During the COVID-19 pandemic, the Law School Admissions Council (LSAC) suspended in-person LSATs and began offering the LSAT-Flex, an online version of the LSAT that prospective law students take at home. Each test taker is paired with a remote proctor who monitors the test-taking environment before and during the test.

Is the format of the test different than the in-person LSAT?

Yes. Because of proctoring issues and other considerations, the LSAT-Flex is significantly shorter than the in-person LSAT. Rather than four 35-minute sections, the LSAT-Flex includes only three 35-minute sections, one each of Logical Reasoning, Reading Comprehension, and Analytical Reasoning (Logic Games). There is no second Logical Reasoning section, nor an experimental section. Another important change is that, unlike the in-person LSAT, the LSAT-Flex is offered over multiple days of test week at many different times.

Should these changes affect the way I study for the test?

Yes. Because there are half as many Logical Reasoning questions, each correct answer in this section has a greater impact on your final score than on the regular LSAT. This isn't to say that the Logical Reasoning questions are weighted more than Reading Comprehension and Analytical Reasoning questions; each question is weighted the same across sections. It simply means that missing 10 Logical Reasoning questions on the LSAT-Flex will affect your score much more than missing 10 on the in-person LSAT. If Logical Reasoning is a problem area for you, you'll want to get in as many extra drills as possible before the test.

The good news, however, is that with the LSAT-Flex you can set up your testing environment for practice tests to be identical to the conditions under which you will take the real test. If possible, set up your testing area weeks ahead of time so you can use it when drilling and taking full practice tests.

What time is the test?

Roughly two weeks before the test, you will receive an email informing you that the window to schedule your test will open in the next day or so, along with instructions on how to schedule it. Unlike the in-person LSAT, the LSAT-Flex is offered over a period of multiple days during test week. There will be a range of dates and times to schedule your test. It is VERY IMPORTANT that you look out for this email so you can schedule your test as soon as possible to maximize your flexibility.

What time should I schedule the test?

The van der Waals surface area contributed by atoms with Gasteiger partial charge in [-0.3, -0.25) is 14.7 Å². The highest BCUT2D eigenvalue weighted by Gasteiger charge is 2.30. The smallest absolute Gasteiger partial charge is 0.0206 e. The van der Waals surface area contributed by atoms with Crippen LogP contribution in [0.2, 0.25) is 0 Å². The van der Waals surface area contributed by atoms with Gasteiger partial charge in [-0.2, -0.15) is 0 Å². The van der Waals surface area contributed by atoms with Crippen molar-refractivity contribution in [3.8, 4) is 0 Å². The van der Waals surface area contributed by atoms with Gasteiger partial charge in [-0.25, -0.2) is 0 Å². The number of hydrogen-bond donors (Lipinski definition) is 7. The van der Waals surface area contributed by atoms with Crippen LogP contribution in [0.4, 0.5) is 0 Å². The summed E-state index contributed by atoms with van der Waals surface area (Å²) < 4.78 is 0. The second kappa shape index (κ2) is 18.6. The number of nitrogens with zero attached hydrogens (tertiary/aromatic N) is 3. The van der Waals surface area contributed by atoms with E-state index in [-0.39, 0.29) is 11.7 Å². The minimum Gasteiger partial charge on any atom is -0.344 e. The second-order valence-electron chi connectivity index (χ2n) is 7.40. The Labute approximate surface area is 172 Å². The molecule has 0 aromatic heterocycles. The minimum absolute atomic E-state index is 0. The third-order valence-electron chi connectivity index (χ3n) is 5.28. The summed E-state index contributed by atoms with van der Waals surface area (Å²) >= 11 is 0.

It really depends on what works best for you. Maybe you do your best work first thing in the morning. Maybe you like to have more time before the test so you can complete your test day routine (yoga, light exercise, etc.) There's no right or wrong answer.

What are the requirements for the testing environment?

The LSAT-Flex must be taken on a laptop or desktop computer, running either Windows or Mac operating systems, with a working microphone and webcam. The computer must be situated on a flat surface in a private room where you will be undisturbed for the duration of test. Prior to the test, make sure to visit ProctorU, the remote proctoring service for the LSAT-Flex, to ensure your computer meets the system requirements. You should also have a strong, stable, and (if possible) wired internet connection. Prior to the test, the proctor will ask you to rotate your computer screen or webcam so they can verify that you are alone in the room and there are no prohibited items accessible to you.

What if my internet cuts out during the test?

The proctor will automatically pause the test and wait for you to reconnect. As long as your internet reconnects within your testing window, you will be able to return to the test. It is up to the proctor's discretion, however, whether to cancel the test on account of multiple or excessively long outages.

What if I don't have access to the necessary equipment or living space?

If you cannot meet these test-taking requirements, let the Law School Admissions Council know as soon as possible after signing up for the LSAT-Flex. They are committed to working with candidates to meet their testing needs by lending equipment and providing other resources.

What can I have with me on test day?

On the desk of your workstation, you may have:

  • Five sheets of blank scratch paper
  • Your valid government-issued photo ID
  • Writing utensils, including mechanical and non-mechanical pencils and ink pens
  • One highlighter, one eraser, and one pencil sharpener
  • Tissues
  • Non-electronic foam ear plugs
  • A beverage in a clear plastic container or juice box, maximum 20 ounces

What is prohibited on test day?

Basically everything that isn't on the above list must be made inaccessible to you during the test. That means all electronic devices must be removed from the room or placed in a drawer you cannot access from your desk. That includes cell phones, headphones/earbuds (aside from special accommodations), electronic cigarettes, and calculators. You can find a more exhaustive list of prohibited items on the LSAC website here.

When will the LSAT be administered in person again?

This is currently unclear, in part because of the unpredictability of the COVID-19 crisis and in part because LSAC may or may not continue administrating the LSAT-Flex for the foreseeable future, regardless of what happens with the pandemic. At this time, it is too early to speculate.

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